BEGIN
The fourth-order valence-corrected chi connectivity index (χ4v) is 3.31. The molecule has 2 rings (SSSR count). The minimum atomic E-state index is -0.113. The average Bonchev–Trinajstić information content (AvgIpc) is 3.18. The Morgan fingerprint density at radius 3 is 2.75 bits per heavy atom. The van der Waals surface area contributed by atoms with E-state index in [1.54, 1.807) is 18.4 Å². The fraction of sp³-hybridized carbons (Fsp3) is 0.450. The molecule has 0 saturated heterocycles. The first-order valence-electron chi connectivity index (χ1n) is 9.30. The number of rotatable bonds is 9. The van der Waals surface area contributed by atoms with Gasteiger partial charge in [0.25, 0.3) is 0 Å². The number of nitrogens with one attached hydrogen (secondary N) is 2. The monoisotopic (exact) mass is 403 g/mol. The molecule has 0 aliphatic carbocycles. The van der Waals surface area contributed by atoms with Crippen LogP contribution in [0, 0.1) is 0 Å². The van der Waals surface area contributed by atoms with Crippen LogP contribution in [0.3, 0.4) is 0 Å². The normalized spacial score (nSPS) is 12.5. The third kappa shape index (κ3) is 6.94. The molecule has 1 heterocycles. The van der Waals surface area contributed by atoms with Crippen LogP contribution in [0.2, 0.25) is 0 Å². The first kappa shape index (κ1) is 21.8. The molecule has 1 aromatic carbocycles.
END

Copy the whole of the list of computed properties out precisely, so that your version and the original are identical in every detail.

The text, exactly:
The fourth-order valence-corrected chi connectivity index (χ4v) is 3.31. The molecule has 2 rings (SSSR count). The minimum atomic E-state index is -0.113. The average Bonchev–Trinajstić information content (AvgIpc) is 3.18. The Morgan fingerprint density at radius 3 is 2.75 bits per heavy atom. The van der Waals surface area contributed by atoms with E-state index in [1.54, 1.807) is 18.4 Å². The fraction of sp³-hybridized carbons (Fsp3) is 0.450. The molecule has 0 saturated heterocycles. The first-order valence-electron chi connectivity index (χ1n) is 9.30. The number of rotatable bonds is 9. The van der Waals surface area contributed by atoms with Gasteiger partial charge in [0.25, 0.3) is 0 Å². The number of nitrogens with one attached hydrogen (secondary N) is 2. The monoisotopic (exact) mass is 403 g/mol. The molecule has 0 aliphatic carbocycles. The van der Waals surface area contributed by atoms with Crippen LogP contribution in [0, 0.1) is 0 Å². The van der Waals surface area contributed by atoms with Crippen LogP contribution in [0.3, 0.4) is 0 Å². The normalized spacial score (nSPS) is 12.5. The third kappa shape index (κ3) is 6.94. The molecule has 1 heterocycles. The van der Waals surface area contributed by atoms with Crippen LogP contribution in [0.2, 0.25) is 0 Å². The first kappa shape index (κ1) is 21.8. The molecule has 1 aromatic carbocycles.